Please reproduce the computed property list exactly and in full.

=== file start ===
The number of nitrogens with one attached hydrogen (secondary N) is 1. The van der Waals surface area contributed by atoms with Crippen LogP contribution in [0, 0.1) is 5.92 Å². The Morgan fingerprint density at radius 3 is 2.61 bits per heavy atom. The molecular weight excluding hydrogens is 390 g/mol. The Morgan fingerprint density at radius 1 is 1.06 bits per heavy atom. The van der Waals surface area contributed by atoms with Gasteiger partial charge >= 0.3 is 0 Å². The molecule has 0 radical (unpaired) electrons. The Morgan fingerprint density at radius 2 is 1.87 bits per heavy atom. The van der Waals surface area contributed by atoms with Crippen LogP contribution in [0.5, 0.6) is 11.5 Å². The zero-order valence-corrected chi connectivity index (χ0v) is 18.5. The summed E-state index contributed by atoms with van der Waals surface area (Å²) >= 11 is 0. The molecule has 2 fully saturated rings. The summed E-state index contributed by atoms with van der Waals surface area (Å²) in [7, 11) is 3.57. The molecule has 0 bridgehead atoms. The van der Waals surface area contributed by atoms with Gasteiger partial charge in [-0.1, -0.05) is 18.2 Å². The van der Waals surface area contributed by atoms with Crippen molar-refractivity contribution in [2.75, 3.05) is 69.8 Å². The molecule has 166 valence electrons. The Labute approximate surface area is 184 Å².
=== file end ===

The number of nitrogens with one attached hydrogen (secondary N) is 1. The van der Waals surface area contributed by atoms with Crippen LogP contribution in [0, 0.1) is 5.92 Å². The Morgan fingerprint density at radius 3 is 2.61 bits per heavy atom. The molecular weight excluding hydrogens is 390 g/mol. The Morgan fingerprint density at radius 1 is 1.06 bits per heavy atom. The van der Waals surface area contributed by atoms with Gasteiger partial charge >= 0.3 is 0 Å². The molecule has 0 radical (unpaired) electrons. The Morgan fingerprint density at radius 2 is 1.87 bits per heavy atom. The van der Waals surface area contributed by atoms with Crippen LogP contribution in [0.5, 0.6) is 11.5 Å². The zero-order valence-corrected chi connectivity index (χ0v) is 18.5. The summed E-state index contributed by atoms with van der Waals surface area (Å²) >= 11 is 0. The molecule has 2 fully saturated rings. The summed E-state index contributed by atoms with van der Waals surface area (Å²) in [7, 11) is 3.57. The molecule has 0 bridgehead atoms. The van der Waals surface area contributed by atoms with Gasteiger partial charge in [-0.1, -0.05) is 18.2 Å². The van der Waals surface area contributed by atoms with Crippen molar-refractivity contribution in [2.75, 3.05) is 69.8 Å². The molecule has 166 valence electrons. The Labute approximate surface area is 184 Å².